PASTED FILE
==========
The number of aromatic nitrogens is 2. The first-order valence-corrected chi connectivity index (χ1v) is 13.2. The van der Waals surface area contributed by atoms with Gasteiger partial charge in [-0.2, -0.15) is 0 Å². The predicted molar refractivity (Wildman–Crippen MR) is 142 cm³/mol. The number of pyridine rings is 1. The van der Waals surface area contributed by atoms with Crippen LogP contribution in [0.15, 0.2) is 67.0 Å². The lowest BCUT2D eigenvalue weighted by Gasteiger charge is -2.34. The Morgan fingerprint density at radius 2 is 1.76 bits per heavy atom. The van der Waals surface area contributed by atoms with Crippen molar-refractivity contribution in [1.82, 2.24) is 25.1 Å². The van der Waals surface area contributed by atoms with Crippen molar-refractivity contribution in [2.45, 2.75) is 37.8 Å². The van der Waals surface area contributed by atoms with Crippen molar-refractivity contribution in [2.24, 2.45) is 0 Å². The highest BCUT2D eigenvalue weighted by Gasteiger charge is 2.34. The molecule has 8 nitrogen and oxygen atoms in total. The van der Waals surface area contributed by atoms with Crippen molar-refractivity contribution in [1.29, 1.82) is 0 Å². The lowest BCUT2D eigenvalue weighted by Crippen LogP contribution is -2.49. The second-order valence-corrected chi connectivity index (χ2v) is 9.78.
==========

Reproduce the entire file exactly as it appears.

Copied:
The number of aromatic nitrogens is 2. The first-order valence-corrected chi connectivity index (χ1v) is 13.2. The van der Waals surface area contributed by atoms with Gasteiger partial charge in [-0.2, -0.15) is 0 Å². The predicted molar refractivity (Wildman–Crippen MR) is 142 cm³/mol. The number of pyridine rings is 1. The van der Waals surface area contributed by atoms with Crippen LogP contribution in [0.15, 0.2) is 67.0 Å². The lowest BCUT2D eigenvalue weighted by Gasteiger charge is -2.34. The Morgan fingerprint density at radius 2 is 1.76 bits per heavy atom. The van der Waals surface area contributed by atoms with Crippen molar-refractivity contribution in [1.82, 2.24) is 25.1 Å². The van der Waals surface area contributed by atoms with Crippen molar-refractivity contribution in [2.45, 2.75) is 37.8 Å². The van der Waals surface area contributed by atoms with Crippen molar-refractivity contribution in [2.24, 2.45) is 0 Å². The highest BCUT2D eigenvalue weighted by Gasteiger charge is 2.34. The molecule has 8 nitrogen and oxygen atoms in total. The van der Waals surface area contributed by atoms with Crippen molar-refractivity contribution in [1.29, 1.82) is 0 Å². The lowest BCUT2D eigenvalue weighted by Crippen LogP contribution is -2.49. The second-order valence-corrected chi connectivity index (χ2v) is 9.78.